Why did I do it? I wanted to shock public opinion.
Yvonne Serlinandi Westerling called everyone into the other room to eat. Gault appraised the brunette (half French, half Indonesian) as he passed. She was dark-eyed and still slim after four children. Good legs but a face too sour to be beautiful, in his opinion. They sat down to the traditional Indonesian dish of nassi-goreng.
Westerling chatted about his new career between forkfuls of food. The Dutch journalists had not been joking about the opera. The former commando may have looked like a chiselled gorilla but back on 8 June 1958 a sold out crowd at Breda Opera House saw him perform as Mario Calvadossi in La Tosca. A police cordon kept back demonstrators.
Brigneau was a cold-blooded old fascist who had seen a lot but even he found the Dutchman unsettling. The Paris-Presse man had come to Marshum expecting an exotic adventurer with wise words for French paratroopers conducting sweeps through the Kasbah. He had found something else, something unashamed and perverse and diamond hard. It explained the arrests, the controversies, the death threats, the inquiries, the massacres, the extradition demands, the conspiracies about the poisoning of a senior Dutch general, and everything else in the Paris-Presse clipping file.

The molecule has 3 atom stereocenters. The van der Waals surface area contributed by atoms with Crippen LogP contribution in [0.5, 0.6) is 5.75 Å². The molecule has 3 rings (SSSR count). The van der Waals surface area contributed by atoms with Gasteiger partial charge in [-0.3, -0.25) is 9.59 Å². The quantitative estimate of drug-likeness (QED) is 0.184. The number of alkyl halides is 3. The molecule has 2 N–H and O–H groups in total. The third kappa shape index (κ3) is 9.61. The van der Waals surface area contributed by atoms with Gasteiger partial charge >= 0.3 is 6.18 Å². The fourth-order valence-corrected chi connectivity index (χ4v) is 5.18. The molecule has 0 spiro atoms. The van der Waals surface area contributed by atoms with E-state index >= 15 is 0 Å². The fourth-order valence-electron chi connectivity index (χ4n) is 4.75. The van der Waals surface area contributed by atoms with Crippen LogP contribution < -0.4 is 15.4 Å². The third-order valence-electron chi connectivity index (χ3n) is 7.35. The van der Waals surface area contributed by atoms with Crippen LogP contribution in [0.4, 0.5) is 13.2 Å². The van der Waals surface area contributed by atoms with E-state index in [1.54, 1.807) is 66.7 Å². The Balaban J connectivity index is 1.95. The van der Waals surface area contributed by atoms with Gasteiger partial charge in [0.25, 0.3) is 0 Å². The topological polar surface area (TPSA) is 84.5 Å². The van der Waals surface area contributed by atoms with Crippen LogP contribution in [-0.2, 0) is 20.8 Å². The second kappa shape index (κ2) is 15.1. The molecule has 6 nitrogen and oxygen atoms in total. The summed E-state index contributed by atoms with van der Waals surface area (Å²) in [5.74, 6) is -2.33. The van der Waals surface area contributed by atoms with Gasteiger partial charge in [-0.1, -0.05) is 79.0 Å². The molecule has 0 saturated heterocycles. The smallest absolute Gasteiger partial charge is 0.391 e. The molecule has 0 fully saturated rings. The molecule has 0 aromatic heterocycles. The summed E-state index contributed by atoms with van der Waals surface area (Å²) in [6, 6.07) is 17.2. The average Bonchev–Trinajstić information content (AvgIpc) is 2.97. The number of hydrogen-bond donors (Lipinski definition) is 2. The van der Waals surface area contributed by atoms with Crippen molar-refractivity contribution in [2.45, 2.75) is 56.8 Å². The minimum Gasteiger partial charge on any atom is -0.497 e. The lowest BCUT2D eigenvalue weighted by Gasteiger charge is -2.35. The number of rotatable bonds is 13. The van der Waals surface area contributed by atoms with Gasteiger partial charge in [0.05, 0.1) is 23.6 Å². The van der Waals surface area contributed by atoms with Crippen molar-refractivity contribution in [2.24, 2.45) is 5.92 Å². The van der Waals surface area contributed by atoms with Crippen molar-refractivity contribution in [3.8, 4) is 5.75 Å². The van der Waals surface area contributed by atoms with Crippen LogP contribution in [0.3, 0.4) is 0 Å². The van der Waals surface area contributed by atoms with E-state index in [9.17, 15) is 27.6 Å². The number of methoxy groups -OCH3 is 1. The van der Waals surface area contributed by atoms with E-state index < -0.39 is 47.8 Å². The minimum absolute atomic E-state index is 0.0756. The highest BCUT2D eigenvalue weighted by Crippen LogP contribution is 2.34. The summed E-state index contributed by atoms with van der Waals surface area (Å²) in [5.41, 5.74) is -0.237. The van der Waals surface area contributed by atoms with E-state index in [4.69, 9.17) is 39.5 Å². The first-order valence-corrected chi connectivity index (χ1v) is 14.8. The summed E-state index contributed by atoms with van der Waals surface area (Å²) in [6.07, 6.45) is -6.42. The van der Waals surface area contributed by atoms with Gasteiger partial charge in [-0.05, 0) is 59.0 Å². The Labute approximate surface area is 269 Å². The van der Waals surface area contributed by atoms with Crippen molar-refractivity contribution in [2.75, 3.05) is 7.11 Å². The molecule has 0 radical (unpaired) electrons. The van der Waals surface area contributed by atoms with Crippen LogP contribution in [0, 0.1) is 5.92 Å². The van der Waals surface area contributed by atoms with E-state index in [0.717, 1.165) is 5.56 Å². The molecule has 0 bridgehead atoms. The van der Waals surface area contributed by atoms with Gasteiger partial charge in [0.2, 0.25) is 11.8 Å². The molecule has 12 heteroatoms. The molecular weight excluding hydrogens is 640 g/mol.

And now the Dutchman was telling his visitors how he possessed one of the most beautiful singing voices in the world. Brigneau let him boast for a few minutes then changed topics to Westerling’s most infamous adventure. The coup d’état.
Brigneau had a personal interest in the subject. In 1958 French hero Charles De Gaulle had returned to power in what was effectively a putsch. Brigneau hated De Gaulle from the war and hated him more when the general announced independence for Algeria. Even moderate rightists started wondering about another putsch to remove De Gaulle. More than a few Paris-Presse readers would want to hear the first-hand account of a man who had already been there.